In case the passed key doesn't exist in one or more items, these items are stored in a sub-array using passed string as key.

has()

Determines if a key or several keys exists in the map.

If several keys are passed as array, all keys must exist in the map for TRUE to be returned.

public function has( $key ) : bool
  • @param mixed|array $key Key of the requested item
  • @return bool TRUE if key is available in map, FALSE if not

Examples:

Map::from( ['a' => 'X', 'b' => 'Y'] )->has( 'a' );
Map::from( ['a' => 'X', 'b' => 'Y'] )->has( ['a', 'b'] );
Map::from( ['a' => 'X', 'b' => 'Y'] )->has( 'c' );
Map::from( ['a' => 'X', 'b' => 'Y'] )->has( ['a', 'c'] );
Map::from( ['a' => 'X', 'b' => 'Y'] )->has( 'X' );

Results:

The first and second example will return TRUE while the other ones will return FALSE

in()

Tests if the passed element or elements are part of the map.

public function in( $element, bool $strict = false ) : bool
  • @param mixed|array $element Element or elements to search for in the map
  • @param bool $strict TRUE to check the type too, using FALSE '1' and 1 will be the same
  • @return bool TRUE if all elements are available in map, FALSE if not

Examples:

Map::from( ['a', 'b'] )->in( 'a' );
Map::from( ['a', 'b'] )->in( ['a', 'b'] );
Map::from( ['a', 'b'] )->in( 'x' );
Map::from( ['a', 'b'] )->in( ['a', 'x'] );
Map::from( ['1', '2'] )->in( 2, true );

Results:

The first and second example will return TRUE while the other ones will return FALSE

includes()

Tests if the passed element or elements are part of the map.

public function includes( $element, bool $strict = false ) : bool
  • @param mixed|array $element Element or elements to search for in the map
  • @param bool $strict TRUE to check the type too, using FALSE '1' and 1 will be the same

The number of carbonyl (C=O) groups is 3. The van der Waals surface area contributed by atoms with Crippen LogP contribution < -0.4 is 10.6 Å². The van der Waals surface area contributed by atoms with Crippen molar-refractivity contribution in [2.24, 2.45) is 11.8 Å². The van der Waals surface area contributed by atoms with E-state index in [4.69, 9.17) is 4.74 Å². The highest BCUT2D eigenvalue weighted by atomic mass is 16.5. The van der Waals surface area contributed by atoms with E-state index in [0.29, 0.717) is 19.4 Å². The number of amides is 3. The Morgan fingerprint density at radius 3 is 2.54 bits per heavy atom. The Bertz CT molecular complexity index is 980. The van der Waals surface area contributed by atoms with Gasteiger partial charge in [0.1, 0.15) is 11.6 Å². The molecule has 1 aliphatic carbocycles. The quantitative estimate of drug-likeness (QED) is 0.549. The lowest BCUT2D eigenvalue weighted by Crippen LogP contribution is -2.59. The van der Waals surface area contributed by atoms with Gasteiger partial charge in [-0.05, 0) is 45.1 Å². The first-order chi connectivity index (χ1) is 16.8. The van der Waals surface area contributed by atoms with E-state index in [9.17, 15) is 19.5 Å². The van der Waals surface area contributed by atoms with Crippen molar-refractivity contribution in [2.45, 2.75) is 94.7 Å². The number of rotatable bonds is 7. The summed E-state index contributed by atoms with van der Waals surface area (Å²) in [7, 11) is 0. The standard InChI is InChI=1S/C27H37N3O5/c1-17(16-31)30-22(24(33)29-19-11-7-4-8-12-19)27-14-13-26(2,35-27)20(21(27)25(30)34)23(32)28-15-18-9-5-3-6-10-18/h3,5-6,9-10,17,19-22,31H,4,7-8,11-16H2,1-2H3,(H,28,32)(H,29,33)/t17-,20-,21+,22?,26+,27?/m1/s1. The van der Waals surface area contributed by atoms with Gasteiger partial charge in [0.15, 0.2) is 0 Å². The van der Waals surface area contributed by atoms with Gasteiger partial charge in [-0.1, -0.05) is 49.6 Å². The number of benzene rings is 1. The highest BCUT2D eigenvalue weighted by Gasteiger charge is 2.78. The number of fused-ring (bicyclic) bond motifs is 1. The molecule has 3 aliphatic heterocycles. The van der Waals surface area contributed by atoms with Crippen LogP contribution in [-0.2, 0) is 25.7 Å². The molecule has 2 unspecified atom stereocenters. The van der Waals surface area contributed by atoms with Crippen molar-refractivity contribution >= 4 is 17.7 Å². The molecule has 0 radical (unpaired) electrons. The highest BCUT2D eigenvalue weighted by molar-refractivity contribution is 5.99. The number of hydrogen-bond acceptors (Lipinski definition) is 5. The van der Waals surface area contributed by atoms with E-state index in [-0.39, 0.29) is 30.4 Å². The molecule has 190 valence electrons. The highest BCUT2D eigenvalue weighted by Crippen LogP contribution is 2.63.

• @return bool TRUE if all elements are available in map, FALSE if not

Examples:

Map::from( ['a', 'b'] )->includes( 'a' );
Map::from( ['a', 'b'] )->includes( ['a', 'b'] );
Map::from( ['a', 'b'] )->includes( 'x' );
Map::from( ['a', 'b'] )->includes( ['a', 'x'] );
Map::from( ['1', '2'] )->includes( 2, true );

Results:

The first and second example will return TRUE while the other ones will return FALSE

This method is an alias for in(). For performance reasons, in() should be preferred because it uses one method call less than includes().

intersect()

Returns all values in a new map that are available in both, the map and the given elements.

public function intersect( iterable $elements, callable $callback = null ) : self
  • @param iterable $elements List of elements
  • @param callable|null $callback Function with (valueA, valueB) parameters and returns -1 (<), 0 (=) and 1 (>)
  • @return self New map

Examples:

Map::from( ['a' => 'foo', 'b' => 'bar'] )->intersect( ['bar'] );

Results:

['b' => 'bar']

If a callback is passed, the given function will be used to compare the values. The function must accept two parameters (value A and B) and must return -1 if value A is smaller than value B, 0 if both are equal and 1 if value A is greater than value B. Both, a method name and an anonymous function can be passed:

Map::from( [0 => 'a'] )->intersect( [0 => 'A'], 'strcasecmp' );
Map::from( ['b' => 'a'] )->intersect( ['B' => 'A'], 'strcasecmp' );
Map::from( ['b' => 'a'] )->intersect( ['c' => 'A'], function( $valA, $valB ) {